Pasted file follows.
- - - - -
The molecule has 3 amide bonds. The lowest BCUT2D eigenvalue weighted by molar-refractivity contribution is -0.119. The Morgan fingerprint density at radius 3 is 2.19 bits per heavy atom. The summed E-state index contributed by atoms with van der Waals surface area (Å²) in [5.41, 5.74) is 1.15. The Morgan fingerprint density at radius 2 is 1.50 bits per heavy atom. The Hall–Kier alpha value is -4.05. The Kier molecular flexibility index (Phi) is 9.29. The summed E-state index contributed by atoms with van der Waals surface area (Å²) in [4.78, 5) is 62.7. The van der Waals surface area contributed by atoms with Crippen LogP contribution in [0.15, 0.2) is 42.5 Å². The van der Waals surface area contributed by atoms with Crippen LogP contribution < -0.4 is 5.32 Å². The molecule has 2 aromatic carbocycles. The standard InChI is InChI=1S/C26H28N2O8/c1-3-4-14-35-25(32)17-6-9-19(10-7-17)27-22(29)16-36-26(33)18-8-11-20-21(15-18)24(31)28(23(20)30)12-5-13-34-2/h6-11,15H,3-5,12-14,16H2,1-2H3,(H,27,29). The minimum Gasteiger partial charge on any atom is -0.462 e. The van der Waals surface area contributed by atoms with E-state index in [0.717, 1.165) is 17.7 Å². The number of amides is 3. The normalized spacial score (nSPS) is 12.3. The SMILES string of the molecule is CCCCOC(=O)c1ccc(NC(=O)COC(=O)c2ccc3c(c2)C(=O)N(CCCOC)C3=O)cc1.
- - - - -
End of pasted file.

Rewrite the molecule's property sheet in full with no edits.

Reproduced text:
The molecule has 3 amide bonds. The lowest BCUT2D eigenvalue weighted by molar-refractivity contribution is -0.119. The Morgan fingerprint density at radius 3 is 2.19 bits per heavy atom. The summed E-state index contributed by atoms with van der Waals surface area (Å²) in [5.41, 5.74) is 1.15. The Morgan fingerprint density at radius 2 is 1.50 bits per heavy atom. The Hall–Kier alpha value is -4.05. The Kier molecular flexibility index (Phi) is 9.29. The summed E-state index contributed by atoms with van der Waals surface area (Å²) in [4.78, 5) is 62.7. The van der Waals surface area contributed by atoms with Crippen LogP contribution in [0.15, 0.2) is 42.5 Å². The van der Waals surface area contributed by atoms with Crippen LogP contribution < -0.4 is 5.32 Å². The molecule has 2 aromatic carbocycles. The standard InChI is InChI=1S/C26H28N2O8/c1-3-4-14-35-25(32)17-6-9-19(10-7-17)27-22(29)16-36-26(33)18-8-11-20-21(15-18)24(31)28(23(20)30)12-5-13-34-2/h6-11,15H,3-5,12-14,16H2,1-2H3,(H,27,29). The minimum Gasteiger partial charge on any atom is -0.462 e. The van der Waals surface area contributed by atoms with E-state index in [0.717, 1.165) is 17.7 Å². The number of amides is 3. The normalized spacial score (nSPS) is 12.3. The SMILES string of the molecule is CCCCOC(=O)c1ccc(NC(=O)COC(=O)c2ccc3c(c2)C(=O)N(CCCOC)C3=O)cc1.